As Congress considers whether to increase funding for border drones, a report released Wednesday found the technology to be “an inefficient, costly and absurd approach to border security and homeland security.”
The Center for International Policy assessed the drone fleet belonging to U.S. Customs and Border Protection, which includes seven Predators and three Guardians. A $443.1 million contract suggests the agency will acquire 14 more drones in the next three years.
Despite the hundreds of millions spent by the agency for domestic drones, by Customs and Border Protection calculations, the weapons have played a supporting role in only 0.003 percent of drug seizures and 0.001 percent of illegal border crossing detentions.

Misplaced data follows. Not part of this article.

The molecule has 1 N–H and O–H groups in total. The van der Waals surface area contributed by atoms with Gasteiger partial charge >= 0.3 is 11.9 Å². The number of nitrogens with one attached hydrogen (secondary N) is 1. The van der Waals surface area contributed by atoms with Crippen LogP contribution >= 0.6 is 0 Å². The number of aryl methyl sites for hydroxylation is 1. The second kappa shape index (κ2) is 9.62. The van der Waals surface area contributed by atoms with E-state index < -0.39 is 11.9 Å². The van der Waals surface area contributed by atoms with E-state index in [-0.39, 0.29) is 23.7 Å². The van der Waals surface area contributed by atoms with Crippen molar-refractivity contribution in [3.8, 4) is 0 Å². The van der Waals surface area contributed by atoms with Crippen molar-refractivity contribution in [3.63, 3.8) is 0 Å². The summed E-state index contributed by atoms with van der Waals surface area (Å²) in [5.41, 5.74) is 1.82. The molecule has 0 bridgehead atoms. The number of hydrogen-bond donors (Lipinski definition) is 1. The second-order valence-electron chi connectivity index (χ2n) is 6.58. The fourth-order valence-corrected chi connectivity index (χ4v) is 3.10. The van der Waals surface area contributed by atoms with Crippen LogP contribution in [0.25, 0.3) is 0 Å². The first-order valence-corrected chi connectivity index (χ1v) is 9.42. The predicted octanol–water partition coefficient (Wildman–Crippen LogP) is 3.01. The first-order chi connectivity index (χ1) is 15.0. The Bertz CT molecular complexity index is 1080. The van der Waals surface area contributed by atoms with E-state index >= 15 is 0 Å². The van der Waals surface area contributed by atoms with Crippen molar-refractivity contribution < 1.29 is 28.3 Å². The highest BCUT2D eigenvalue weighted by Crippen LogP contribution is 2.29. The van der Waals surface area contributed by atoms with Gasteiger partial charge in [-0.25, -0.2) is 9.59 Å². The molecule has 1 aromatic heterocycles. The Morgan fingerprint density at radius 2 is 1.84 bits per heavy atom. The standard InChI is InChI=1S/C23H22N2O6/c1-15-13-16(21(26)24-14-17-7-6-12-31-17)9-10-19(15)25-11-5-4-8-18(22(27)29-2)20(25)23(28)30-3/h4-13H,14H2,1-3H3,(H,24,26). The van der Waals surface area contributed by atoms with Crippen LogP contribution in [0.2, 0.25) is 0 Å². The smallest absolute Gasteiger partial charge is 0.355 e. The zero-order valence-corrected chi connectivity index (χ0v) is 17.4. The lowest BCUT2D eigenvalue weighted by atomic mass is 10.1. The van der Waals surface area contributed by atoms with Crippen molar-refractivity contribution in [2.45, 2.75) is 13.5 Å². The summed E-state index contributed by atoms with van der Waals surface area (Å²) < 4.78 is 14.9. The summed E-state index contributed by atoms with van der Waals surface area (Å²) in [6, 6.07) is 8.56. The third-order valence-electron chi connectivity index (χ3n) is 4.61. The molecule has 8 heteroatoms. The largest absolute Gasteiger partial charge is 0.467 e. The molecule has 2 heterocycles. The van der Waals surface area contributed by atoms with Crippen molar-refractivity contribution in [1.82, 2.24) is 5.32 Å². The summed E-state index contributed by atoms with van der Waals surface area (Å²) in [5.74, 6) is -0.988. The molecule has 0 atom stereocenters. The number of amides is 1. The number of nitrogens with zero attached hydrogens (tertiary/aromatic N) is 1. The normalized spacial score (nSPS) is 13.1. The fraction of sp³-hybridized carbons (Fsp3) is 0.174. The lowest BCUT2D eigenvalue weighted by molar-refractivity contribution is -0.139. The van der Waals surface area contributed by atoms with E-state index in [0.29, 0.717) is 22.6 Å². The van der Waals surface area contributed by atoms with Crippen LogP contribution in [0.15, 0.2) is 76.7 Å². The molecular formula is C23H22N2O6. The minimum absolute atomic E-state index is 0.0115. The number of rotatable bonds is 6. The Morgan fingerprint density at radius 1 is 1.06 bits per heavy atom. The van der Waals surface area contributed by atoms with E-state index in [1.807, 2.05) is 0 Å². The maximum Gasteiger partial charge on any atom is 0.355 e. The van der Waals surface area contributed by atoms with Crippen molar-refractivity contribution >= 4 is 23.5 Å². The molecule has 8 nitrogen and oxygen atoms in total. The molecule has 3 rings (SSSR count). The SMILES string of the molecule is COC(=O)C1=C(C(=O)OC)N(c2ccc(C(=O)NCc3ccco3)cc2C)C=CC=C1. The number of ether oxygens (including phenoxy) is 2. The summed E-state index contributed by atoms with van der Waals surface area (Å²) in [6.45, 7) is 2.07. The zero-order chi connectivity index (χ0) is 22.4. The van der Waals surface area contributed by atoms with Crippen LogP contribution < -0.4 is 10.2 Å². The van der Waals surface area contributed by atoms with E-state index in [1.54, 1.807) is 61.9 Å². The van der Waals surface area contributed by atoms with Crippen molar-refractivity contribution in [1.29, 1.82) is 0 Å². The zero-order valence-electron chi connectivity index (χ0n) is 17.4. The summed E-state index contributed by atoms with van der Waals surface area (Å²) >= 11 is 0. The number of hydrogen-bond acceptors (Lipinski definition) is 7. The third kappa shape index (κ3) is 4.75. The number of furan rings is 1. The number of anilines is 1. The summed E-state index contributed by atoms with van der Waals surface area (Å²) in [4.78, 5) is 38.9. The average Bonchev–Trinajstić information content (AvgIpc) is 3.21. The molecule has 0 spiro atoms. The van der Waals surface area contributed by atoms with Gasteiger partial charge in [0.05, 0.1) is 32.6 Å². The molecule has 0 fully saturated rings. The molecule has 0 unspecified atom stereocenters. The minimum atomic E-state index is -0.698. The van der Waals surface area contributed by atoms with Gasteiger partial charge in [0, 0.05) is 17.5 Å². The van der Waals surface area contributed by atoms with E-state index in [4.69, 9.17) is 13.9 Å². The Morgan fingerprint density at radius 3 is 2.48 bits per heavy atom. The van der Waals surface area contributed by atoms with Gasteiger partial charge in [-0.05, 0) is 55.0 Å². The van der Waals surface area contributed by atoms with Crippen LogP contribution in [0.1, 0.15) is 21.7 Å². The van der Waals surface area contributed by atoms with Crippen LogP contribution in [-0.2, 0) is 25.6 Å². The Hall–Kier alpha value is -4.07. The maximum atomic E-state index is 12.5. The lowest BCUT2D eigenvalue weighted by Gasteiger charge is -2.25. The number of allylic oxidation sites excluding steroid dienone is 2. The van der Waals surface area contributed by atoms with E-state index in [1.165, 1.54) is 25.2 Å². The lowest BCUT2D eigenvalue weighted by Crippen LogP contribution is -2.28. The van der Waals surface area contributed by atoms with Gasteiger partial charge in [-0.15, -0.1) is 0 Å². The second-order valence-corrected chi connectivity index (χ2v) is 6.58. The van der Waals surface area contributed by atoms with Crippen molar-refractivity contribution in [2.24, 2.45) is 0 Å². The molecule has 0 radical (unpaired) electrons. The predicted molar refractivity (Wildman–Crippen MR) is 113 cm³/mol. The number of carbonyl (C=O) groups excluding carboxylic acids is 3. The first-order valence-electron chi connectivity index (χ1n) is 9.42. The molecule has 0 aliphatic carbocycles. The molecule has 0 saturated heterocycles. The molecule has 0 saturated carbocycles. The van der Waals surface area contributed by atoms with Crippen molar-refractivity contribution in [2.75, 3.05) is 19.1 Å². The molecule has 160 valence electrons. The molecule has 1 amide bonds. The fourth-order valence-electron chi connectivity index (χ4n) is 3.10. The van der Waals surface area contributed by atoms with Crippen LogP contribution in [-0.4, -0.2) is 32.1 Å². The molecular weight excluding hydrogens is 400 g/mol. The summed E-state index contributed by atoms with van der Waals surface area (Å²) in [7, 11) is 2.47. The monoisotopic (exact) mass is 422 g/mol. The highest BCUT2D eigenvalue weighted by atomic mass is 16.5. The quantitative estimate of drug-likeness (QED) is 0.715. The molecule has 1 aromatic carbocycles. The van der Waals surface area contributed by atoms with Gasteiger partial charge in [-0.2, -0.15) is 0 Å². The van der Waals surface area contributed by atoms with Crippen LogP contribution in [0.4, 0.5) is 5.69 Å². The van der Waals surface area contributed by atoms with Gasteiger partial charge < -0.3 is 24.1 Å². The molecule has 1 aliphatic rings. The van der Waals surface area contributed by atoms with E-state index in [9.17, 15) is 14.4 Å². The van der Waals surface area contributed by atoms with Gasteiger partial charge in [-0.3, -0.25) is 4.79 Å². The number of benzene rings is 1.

Given those low numbers, [report author Tom] Barry said, Customs and Border Protection has now switched to a new justification for its drone fleet: law enforcement and national security. The agency is promising to work with the Department of Defense or local law enforcement agencies. That, Barry argued, should be cause for concern.
“I think we should be afraid, in terms of this breaking down of the distinction between domestic law enforcement and national security and foreign affairs,” Barry said. “That line has been criss-crossed many times with DHS.”